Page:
But the real profits come from outside Latin America. A kilo at wholesale prices in the US typically cost $69,000 in 2019. The farther it goes, the more expensive coke becomes. In China, where some Colombian gangs are reportedly hoping to boost their profit margins even further in the next decade or so, a kilo cost $69,380 in the mainland and $72,510 in Hong Kong. In Australia a kilo in 2017, the most recent prices available, typically cost $152,207.
So long as cocaine remains illegal in rich countries, gangs will continue to funnel their profits into recruiting members, buying weapons and corrupting officials. Legalisation would cut into the gangs’ main source of income and make the product safer. That is why The Economist is arguing that it is time to legalise the stuff.
Source: The Economist
State of the South African electricity supply industry (2021)
SA’s national electricity supply has been the cause of intense concern for many years.
Stats SA’s latest detailed survey of the industry provides updated data on finances, production and employment.
The 2021 survey continues from similar surveys conducted in 2006, 2010, 2013, 2016 and 2019.
The time series provide valuable insights into how key characteristics of the industry shifted over the last 15 years.
SA continues to produce less electricity
According to the survey, SA’s electricity generation declined by 7,4% between 2019 and 2021.
A quick look at the 2006 survey and SA produced less electricity in 2021 than it did in 2006.
Figure 1 illustrates how subdued electricity generation has been over time.
Even though SA produced more electricity in 2021 than it did in 2020, the national level of production is still lower than it was in 2004.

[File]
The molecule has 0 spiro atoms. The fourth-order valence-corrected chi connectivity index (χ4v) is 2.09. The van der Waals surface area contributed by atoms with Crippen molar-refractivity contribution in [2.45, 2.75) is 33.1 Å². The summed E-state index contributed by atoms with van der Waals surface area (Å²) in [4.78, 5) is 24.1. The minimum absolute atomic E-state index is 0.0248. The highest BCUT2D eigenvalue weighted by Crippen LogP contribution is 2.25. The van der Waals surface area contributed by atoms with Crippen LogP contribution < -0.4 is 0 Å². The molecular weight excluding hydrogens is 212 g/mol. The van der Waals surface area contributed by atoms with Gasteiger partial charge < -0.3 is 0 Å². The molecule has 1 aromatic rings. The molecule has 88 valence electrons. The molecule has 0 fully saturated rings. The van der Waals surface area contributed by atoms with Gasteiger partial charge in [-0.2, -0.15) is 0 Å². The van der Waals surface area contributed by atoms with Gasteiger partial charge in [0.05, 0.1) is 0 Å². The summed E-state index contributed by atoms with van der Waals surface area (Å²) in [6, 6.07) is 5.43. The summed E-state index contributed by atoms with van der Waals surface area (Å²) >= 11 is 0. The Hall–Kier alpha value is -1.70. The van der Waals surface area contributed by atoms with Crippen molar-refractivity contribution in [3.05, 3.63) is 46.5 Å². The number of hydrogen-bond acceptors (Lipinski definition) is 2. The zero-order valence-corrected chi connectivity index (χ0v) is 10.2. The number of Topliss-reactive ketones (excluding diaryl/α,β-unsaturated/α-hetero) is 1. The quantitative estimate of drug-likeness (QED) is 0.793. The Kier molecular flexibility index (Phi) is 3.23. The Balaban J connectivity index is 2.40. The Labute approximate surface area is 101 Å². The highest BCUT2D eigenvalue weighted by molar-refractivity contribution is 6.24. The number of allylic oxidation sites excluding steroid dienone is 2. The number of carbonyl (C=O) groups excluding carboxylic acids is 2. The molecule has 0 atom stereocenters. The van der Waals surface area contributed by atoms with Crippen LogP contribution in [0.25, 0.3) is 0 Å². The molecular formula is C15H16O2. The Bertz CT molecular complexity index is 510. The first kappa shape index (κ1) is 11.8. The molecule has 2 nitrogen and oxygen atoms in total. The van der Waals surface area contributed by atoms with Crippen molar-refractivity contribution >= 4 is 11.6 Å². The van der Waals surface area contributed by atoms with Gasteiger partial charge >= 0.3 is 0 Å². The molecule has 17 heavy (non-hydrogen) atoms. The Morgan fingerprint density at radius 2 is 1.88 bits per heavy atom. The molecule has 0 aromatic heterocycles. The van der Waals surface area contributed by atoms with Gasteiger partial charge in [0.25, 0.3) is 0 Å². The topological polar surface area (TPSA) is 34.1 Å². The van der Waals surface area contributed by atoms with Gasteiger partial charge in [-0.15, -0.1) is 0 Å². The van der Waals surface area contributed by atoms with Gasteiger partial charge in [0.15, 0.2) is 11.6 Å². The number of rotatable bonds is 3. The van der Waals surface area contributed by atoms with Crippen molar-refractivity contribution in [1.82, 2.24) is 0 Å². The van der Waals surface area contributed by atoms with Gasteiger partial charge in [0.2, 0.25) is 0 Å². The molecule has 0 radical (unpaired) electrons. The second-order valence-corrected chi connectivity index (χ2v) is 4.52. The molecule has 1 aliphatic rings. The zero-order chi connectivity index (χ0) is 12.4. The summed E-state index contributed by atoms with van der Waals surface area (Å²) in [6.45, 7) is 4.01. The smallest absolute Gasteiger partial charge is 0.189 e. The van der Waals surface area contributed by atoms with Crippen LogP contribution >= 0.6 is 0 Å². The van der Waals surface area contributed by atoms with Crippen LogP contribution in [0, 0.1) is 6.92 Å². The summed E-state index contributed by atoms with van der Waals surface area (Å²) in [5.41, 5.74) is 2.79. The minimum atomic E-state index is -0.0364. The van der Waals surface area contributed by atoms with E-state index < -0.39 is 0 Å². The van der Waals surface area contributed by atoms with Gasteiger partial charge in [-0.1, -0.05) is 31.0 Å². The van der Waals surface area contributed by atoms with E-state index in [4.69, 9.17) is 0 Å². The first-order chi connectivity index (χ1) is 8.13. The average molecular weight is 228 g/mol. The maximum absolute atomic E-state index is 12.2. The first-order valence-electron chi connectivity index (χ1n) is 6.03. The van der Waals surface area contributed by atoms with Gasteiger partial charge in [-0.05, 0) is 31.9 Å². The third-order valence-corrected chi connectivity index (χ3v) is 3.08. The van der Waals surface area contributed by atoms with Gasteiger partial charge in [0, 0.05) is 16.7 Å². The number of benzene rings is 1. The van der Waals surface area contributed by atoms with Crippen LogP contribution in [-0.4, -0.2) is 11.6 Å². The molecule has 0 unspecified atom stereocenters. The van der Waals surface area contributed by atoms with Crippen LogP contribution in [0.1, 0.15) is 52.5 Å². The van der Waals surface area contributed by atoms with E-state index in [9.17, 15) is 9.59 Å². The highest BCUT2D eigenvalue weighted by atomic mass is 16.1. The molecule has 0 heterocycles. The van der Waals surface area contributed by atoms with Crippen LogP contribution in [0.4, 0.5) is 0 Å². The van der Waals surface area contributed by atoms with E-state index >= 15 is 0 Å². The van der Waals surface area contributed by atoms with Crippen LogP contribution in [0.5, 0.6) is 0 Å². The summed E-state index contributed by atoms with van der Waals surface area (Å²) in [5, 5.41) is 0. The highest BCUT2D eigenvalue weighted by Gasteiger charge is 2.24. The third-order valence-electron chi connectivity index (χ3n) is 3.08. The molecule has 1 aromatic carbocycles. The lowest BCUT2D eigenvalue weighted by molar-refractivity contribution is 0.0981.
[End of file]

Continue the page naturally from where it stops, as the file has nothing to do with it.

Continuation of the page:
In 2022 SA experienced extended periods of load shedding, with electricity generation significantly reduced.
Economic growth becomes impossible in an environment where energy is so constraint and acts as a major deterrent to potential expansion.
Duty Free Access to China for Selected African countries
China will grant zero-tariff treatment to 98% of taxable items originating in 10 least-developed countries (LDC) effective 1 Dec 2022. The LDCs are:
• Burkina Faso
• Sao Tome and Principe
The policy will cover 8,786 items, including agricultural products such as olive oil, cocoa powder and nuts, as well as various chemicals and product materials.
Prior to this move, China announced plans to offer zero-tariff treatment for 98% of currently taxable products imported from 16 LDCs including Togo, Djibouti, Laos and Rwanda, which came into force on September 1, 2022.
The move will further promote China-Africa economic and trade cooperation, and help African products explore the Chinese market.
China earlier announced plans to set up a green lane for African agricultural products to enter China. And expand the range of products covered by zero-tariff treatment and import $300 billion worth of products from Africa in the next 3 years.